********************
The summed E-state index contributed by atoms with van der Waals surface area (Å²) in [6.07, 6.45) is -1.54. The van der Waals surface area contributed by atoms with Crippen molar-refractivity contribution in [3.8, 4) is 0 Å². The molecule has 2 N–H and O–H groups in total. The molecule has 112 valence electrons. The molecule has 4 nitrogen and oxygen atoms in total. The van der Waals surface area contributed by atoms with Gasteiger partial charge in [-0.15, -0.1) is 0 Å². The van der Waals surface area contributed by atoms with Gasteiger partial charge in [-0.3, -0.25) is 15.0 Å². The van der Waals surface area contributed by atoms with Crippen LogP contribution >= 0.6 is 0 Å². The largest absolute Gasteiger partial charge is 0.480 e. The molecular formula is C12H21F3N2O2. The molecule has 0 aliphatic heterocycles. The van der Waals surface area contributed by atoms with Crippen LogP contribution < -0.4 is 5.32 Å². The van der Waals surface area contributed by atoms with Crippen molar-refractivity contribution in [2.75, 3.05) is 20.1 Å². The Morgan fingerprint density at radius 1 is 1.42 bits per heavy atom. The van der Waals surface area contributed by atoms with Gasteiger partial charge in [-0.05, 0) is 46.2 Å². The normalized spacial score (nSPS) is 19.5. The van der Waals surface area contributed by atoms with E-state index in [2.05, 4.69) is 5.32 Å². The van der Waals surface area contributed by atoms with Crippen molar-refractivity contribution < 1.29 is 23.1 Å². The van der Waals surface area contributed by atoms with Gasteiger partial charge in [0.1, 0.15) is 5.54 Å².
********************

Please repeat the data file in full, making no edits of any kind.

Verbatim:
The summed E-state index contributed by atoms with van der Waals surface area (Å²) in [6.07, 6.45) is -1.54. The van der Waals surface area contributed by atoms with Crippen molar-refractivity contribution in [3.8, 4) is 0 Å². The molecule has 2 N–H and O–H groups in total. The molecule has 112 valence electrons. The molecule has 4 nitrogen and oxygen atoms in total. The van der Waals surface area contributed by atoms with Gasteiger partial charge in [-0.15, -0.1) is 0 Å². The van der Waals surface area contributed by atoms with Gasteiger partial charge in [-0.3, -0.25) is 15.0 Å². The van der Waals surface area contributed by atoms with Crippen LogP contribution >= 0.6 is 0 Å². The largest absolute Gasteiger partial charge is 0.480 e. The molecular formula is C12H21F3N2O2. The molecule has 0 aliphatic heterocycles. The van der Waals surface area contributed by atoms with Crippen LogP contribution < -0.4 is 5.32 Å². The van der Waals surface area contributed by atoms with Crippen molar-refractivity contribution in [2.75, 3.05) is 20.1 Å². The Morgan fingerprint density at radius 1 is 1.42 bits per heavy atom. The van der Waals surface area contributed by atoms with Gasteiger partial charge in [-0.05, 0) is 46.2 Å². The normalized spacial score (nSPS) is 19.5. The van der Waals surface area contributed by atoms with E-state index in [2.05, 4.69) is 5.32 Å². The van der Waals surface area contributed by atoms with Crippen molar-refractivity contribution < 1.29 is 23.1 Å². The van der Waals surface area contributed by atoms with Gasteiger partial charge in [0.1, 0.15) is 5.54 Å².